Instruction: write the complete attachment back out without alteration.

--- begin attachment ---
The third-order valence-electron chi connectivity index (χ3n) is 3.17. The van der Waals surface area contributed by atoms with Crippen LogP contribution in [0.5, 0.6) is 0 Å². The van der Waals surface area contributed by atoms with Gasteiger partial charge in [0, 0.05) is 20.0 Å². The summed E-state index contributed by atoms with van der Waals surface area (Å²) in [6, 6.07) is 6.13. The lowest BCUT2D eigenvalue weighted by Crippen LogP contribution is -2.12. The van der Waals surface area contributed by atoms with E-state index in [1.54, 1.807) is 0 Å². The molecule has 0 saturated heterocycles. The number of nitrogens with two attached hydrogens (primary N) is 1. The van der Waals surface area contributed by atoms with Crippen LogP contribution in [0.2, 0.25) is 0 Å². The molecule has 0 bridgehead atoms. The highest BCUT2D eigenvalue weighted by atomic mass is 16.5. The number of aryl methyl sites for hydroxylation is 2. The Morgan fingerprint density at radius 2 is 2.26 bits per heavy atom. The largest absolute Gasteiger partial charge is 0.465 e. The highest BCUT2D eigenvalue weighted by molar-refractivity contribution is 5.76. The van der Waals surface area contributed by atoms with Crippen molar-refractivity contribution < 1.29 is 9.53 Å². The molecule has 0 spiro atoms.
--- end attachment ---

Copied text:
The third-order valence-electron chi connectivity index (χ3n) is 3.17. The van der Waals surface area contributed by atoms with Crippen LogP contribution in [0.5, 0.6) is 0 Å². The van der Waals surface area contributed by atoms with Gasteiger partial charge in [0, 0.05) is 20.0 Å². The summed E-state index contributed by atoms with van der Waals surface area (Å²) in [6, 6.07) is 6.13. The lowest BCUT2D eigenvalue weighted by Crippen LogP contribution is -2.12. The van der Waals surface area contributed by atoms with E-state index in [1.54, 1.807) is 0 Å². The molecule has 0 saturated heterocycles. The number of nitrogens with two attached hydrogens (primary N) is 1. The van der Waals surface area contributed by atoms with Crippen LogP contribution in [0.2, 0.25) is 0 Å². The molecule has 0 bridgehead atoms. The highest BCUT2D eigenvalue weighted by atomic mass is 16.5. The number of aryl methyl sites for hydroxylation is 2. The Morgan fingerprint density at radius 2 is 2.26 bits per heavy atom. The largest absolute Gasteiger partial charge is 0.465 e. The highest BCUT2D eigenvalue weighted by molar-refractivity contribution is 5.76. The van der Waals surface area contributed by atoms with Crippen molar-refractivity contribution < 1.29 is 9.53 Å². The molecule has 0 spiro atoms.